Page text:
Ara Paragin, son of Lee Paragin, colored, had his arm badly mangled last Friday at the stave factory at Rector on Cumberland Mountain. It is thought that it will be necessary to amputate the limb to save his life.
J.M. Williams and John Wallis, from the great fruit-growing county of Berrin in Michigan, representing a colony of 100 families, have purchased 4,000 acres of land lying between Manchester and Woodbury, on which they propose to establish an immense fruit-growing industry.
Two men named Baskett and Dance, insurance men, hired a horse and buggy from Malone Bros. last week. They drove to Dixon Springs and on Wednesday drove from that place to Gallatin and back nearly to Hartsville, a distance of nearly 40 miles, when the horse died. M.J. Malone went to Dixon Springs to make some settlement, but a lawsuit will be the result.
Richmond, Va. Confederate Reunion
June 30, July 1 and 2
Last Saturday was "Decoration Day" all over this broad land of ours. The old soldiers of this section held their service at Dowelltown in a beautiful grove in C.W.L. Hale's lot. The crowd was the largest that has visited any decoration in this county for years and was estimated at 3,000 souls. Speeches were made by Revs. W.P. Banks, T.A. Carden, J.M. Stewart, T.J. Stricklin and Oscar Close, also by Judge W.T. Robinson, Henry Smith and others. It was a solemn and very impressive occasion, especially the laying of the flowers upon the graves of the deceased soldiers. The services next year will be held at Alexandria.
Bowie, May 30-
W.L. (Cirg) Williams says Texas is the best place to sleep he has been able to find.
Born to Fonzoe Jackson and wife, a son.
Born to Wm. Wright and wife, a son.
The great cyclone which swept over the beautiful little city of Sherman has proved to be a wonderful destruction. The number of lives lost is about 80. Besides this great loss of life, ther is about 120 wounded. Among the dead was found Mrs. L.N. Montgomery and three children, Rev. J.D. Shearer and wife, John Ames, wife and two children, infant daughter of Mr.& Mrs. Geo. Anderson, Alex Pierce, grown daughter, four children and granddaughter, Wm. Hamilton, Mrs. Bill Martin, Mrs. J.J. Johnson, wife of two children of Davis, Mrs. Dave Herring and two small children, Miss Mary Belle Jenkins, Chas. Weddle, Lige Herrin, wife and two children, two children of Mrs. Abe Shockley, Otto Ballinger and an unknown boy, said to belong to a family named Richard. These are the dead whose names are known, leaving out the colored, which is about as great as the whites. There are still more expected to die.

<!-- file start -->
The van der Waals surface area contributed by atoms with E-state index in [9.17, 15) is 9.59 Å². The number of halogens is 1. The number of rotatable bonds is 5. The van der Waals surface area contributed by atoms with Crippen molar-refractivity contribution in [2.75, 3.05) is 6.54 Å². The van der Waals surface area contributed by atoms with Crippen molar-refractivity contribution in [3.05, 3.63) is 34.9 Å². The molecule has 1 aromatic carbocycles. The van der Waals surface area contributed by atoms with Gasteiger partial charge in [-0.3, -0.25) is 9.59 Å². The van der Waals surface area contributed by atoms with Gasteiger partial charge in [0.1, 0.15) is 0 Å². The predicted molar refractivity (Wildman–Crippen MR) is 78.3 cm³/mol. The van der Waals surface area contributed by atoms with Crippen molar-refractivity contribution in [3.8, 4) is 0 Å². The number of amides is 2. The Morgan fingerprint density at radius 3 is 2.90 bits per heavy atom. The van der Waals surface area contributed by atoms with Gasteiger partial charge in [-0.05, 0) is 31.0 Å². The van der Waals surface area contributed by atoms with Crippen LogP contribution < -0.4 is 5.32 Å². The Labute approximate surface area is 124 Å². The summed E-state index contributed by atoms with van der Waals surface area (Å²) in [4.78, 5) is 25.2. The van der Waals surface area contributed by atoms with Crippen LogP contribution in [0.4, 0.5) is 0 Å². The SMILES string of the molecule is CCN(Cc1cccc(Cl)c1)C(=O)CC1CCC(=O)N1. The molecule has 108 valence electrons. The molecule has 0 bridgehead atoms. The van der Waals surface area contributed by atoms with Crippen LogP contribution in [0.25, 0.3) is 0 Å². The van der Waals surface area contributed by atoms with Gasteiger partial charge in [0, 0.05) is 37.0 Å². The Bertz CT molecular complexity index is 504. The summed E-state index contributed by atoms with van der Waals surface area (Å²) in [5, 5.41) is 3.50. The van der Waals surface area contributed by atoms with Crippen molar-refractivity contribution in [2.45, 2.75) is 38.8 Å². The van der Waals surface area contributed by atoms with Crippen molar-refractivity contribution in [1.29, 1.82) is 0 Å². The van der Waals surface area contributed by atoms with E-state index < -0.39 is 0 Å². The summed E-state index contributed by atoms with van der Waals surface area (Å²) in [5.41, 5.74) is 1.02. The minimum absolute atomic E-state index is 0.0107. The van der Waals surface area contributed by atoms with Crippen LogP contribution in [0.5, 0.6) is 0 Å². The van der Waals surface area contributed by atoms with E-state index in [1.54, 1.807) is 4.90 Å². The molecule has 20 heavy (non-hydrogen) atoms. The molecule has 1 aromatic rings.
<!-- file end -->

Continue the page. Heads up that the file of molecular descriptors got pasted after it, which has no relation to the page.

W.R. Bratten had a cow to get her leg broken Tuesday.
Prof. Gold and Mr. Wilkerson left for their homes in Smith county yesterday.
The little baby of Mr.& Mrs. J.W. Overall has been very sick for a few days.
Miss Sudie Carden of Coffee county is visiting her brother here at this time.
Miss Fannie Fry has gone home after a visit here to the family of W.L. Vick.
J.L. Lamberson will exchange flour and take new wheat in payment either here or at Youngblood.
Will T. Hale and family arrived here yesterday and will start for St. Louis the first of next week when he will go on the editorial staff of the Post-Dispatch.
Trial of C.D. Mullinax, charged with stealing or being accessory the goods from Jas. Pritchett, will come up at Woodbury tomorrow. Several witnesses from here have gone over.
Miss Mabel McFerrin has been visiting here for a few days.
Frank Turner of Gordonsville has been visiting relatives here since our last.
John Seals and Miss Mai Mason of Woodbury were visiting here since our last issue.
J.R. Hale and wife of Murfreesboro have been visiting here for a few days.